I found that I wasn’t comfortable with the idea of sharing a 3-bedroom suite with women, even though that would’ve been vastly preferable to sharing such lodgings with men. The closest to gender neutral housing at PSR are the single dorm rooms in Benton Hall. I’m not gender neutral. I’m gaining a better understanding for what it might mean to be non-binary. I exist within the binary of male-to-female, but even if I’m able to transition I still won’t be able or inclined to deny my history. I am, and will remain, trans.

Even as I mulled these thoughts over, I saw the following blog post by Gender Mom in which she discusses the difference between her daughter, M, and other girls. People like M and I are different, and that’s not necessarily a bad thing.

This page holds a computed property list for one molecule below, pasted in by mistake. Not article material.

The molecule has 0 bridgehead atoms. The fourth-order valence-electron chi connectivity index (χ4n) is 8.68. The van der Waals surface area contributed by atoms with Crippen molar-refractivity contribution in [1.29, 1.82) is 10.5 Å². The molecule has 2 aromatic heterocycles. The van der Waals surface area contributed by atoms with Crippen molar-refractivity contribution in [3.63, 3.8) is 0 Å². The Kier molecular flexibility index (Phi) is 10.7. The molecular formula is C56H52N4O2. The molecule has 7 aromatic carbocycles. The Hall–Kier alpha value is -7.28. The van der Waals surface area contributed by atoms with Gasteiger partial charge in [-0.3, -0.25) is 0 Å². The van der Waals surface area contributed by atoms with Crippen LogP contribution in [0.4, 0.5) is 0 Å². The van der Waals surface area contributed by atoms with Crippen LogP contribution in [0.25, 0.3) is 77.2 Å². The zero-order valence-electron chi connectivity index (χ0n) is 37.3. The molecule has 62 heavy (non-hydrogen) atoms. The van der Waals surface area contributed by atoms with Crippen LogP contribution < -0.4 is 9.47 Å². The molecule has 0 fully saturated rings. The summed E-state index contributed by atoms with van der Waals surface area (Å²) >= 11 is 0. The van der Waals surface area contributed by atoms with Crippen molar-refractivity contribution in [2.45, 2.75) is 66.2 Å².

Not all trans persons I’ve encountered are comfortable with publicly embracing this difference. I know MTFs who identify solely as women and FTMs who identify as solely as men. But for my part, I’m finding that I can’t really claim the identity as woman. Not now, at least. I seem to go in cycles about this in that regard.

Yeah, it hurts when people use pronouns like he, him, his, and himself to refer to me. Usually it’s accidental, and I understand that. It’s still possible to hurt people by accident though. And while I’m fully comfortable with pronouns like she, her, hers and herself I still feel like it’s necessary for my peace of mind to identify as a trans woman rather than as a woman.

That is my choice, and that’s how I’ll identify.

For now.